Cambodia also facilitated Ukraine’s accession to the ASEAN Treaty of Amity and Cooperation. Even though it was broadly symbolic, Ukraine’s accession sent a strong signal to Moscow that ASEAN respects the sovereignty and territorial integrity, both core principles of the Treaty of Amity and Cooperation.

By doing this, Cambodia underpins its expectations for the recognition of its own sovereignty and territorial integrity, especially when it comes to border conflicts with its two stronger neighbours, Thailand and Vietnam.

Cambodia has provided anti-landmine training to Ukrainian soldiers. (AP Photo/Heng Sinith)


During its chairmanship, Cambodia exercised some agency to move away from China’s direct influence, especially when it was relatively cost-free. This is a positive direction for the country’s foreign policy and a potential gain for Hun Sen’s legitimacy, power consolidation in Cambodia’s People Party and legacy.

Hun Sen is clearing the path for a power transition to his eldest son Hun Manet, where the latter has to earn the people’s trust.

According to the State of Southeast Asia 2023 Survey by the ISEAS-Yusof Ishak Institute, more than 90 per cent of Cambodians surveyed approve of their government’s response to the Russia-Ukraine war. This is the highest rating among ASEAN countries, even higher than that of Indonesia, which chaired the G20 process last year and whose President Joko Widodo conducted shuttle diplomacy to mediate between Kyiv and Moscow but only received a 51.2 per cent approval rating from Indonesian citizens.

Singapore, the only ASEAN member state that imposed clear sanctions against Russia, enjoyed a 68.3 per cent approval rating. At the other end of the spectrum, Thailand, which abstained from the UN vote to condemn Russia’s annexation, had just a 26.4 per cent approval rating.

Cambodia’s change in position towards Ukraine was arguably not a hasty decision but was done with a careful strategic calculation of exercising diplomatic independence and domestic interests. The West praised Cambodia over this surprising and bold move. The current Cambodian leadership paving the way for improved relations with the West is excellent preparation for the incoming Hun Manet cabinet.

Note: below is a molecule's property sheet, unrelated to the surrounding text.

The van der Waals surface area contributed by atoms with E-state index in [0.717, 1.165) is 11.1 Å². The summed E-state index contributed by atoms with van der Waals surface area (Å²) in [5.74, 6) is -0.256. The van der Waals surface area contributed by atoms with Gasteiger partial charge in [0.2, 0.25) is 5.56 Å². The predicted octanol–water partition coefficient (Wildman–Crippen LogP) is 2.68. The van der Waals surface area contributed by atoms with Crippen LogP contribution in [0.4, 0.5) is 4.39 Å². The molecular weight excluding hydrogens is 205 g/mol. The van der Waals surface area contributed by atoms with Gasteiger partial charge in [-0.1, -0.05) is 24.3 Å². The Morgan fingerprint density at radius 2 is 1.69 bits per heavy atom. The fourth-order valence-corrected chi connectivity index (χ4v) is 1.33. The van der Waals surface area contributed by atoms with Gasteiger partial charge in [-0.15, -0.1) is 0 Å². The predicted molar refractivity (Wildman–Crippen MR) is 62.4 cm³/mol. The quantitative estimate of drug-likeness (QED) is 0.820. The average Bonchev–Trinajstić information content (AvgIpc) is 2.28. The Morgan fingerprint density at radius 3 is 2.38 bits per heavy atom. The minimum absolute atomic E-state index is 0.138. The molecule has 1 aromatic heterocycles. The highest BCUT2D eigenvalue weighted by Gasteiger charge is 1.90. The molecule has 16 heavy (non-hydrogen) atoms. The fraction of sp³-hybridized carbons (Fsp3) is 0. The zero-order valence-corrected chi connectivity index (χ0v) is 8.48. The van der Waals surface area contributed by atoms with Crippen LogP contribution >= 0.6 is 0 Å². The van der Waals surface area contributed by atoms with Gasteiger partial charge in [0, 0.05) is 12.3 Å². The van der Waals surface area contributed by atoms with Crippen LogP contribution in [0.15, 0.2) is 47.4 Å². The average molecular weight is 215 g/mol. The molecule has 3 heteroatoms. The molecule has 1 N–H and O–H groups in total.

Overall, Hun Sen’s attempt to reduce Cambodia’s dependence on China’s influence seems to have shown some positive results.

First, his leadership and the Cambodia’s People Party’s legitimacy have been shored up with increased popular trust in his foreign policy direction, as the ISEAS survey shows.

Second, China’s economic influence has assisted its socio-economic development in recent years. Even so, the country’s desire for development has not necessarily led to Cambodia’s over-reliance on China.

Other than China, Cambodia’s 2022 free trade agreement with South Korea and the Regional Comprehensive Economic Partnership entry into force are expected to boost foreign direct investment in the country.

Within the current geopolitical context, it is timelier than ever for Cambodia to repair its relations with Western countries and to strengthen its engagement with regional powers other than China for its future economic and security guarantees.

The next generation of Cambodia’s leadership needs domestic and international legitimacy to continue “diversifying” its foreign policy and to show that Cambodia will not put all its eggs in only China’s basket.

Melinda Martinus is the Lead Researcher in Socio-cultural Affairs at the ASEAN Studies Centre, ISEAS – Yusof Ishak Institute. Chhay Lim is a Visiting Fellow at the Center for Southeast Asian Studies, Institute for International Studies and Public Policy, of the Royal University of Phnom Penh. This commentary first appeared on the ISEAS-Yusof Ishak Institute’s blog, Fulcrum.

Source: Others/ch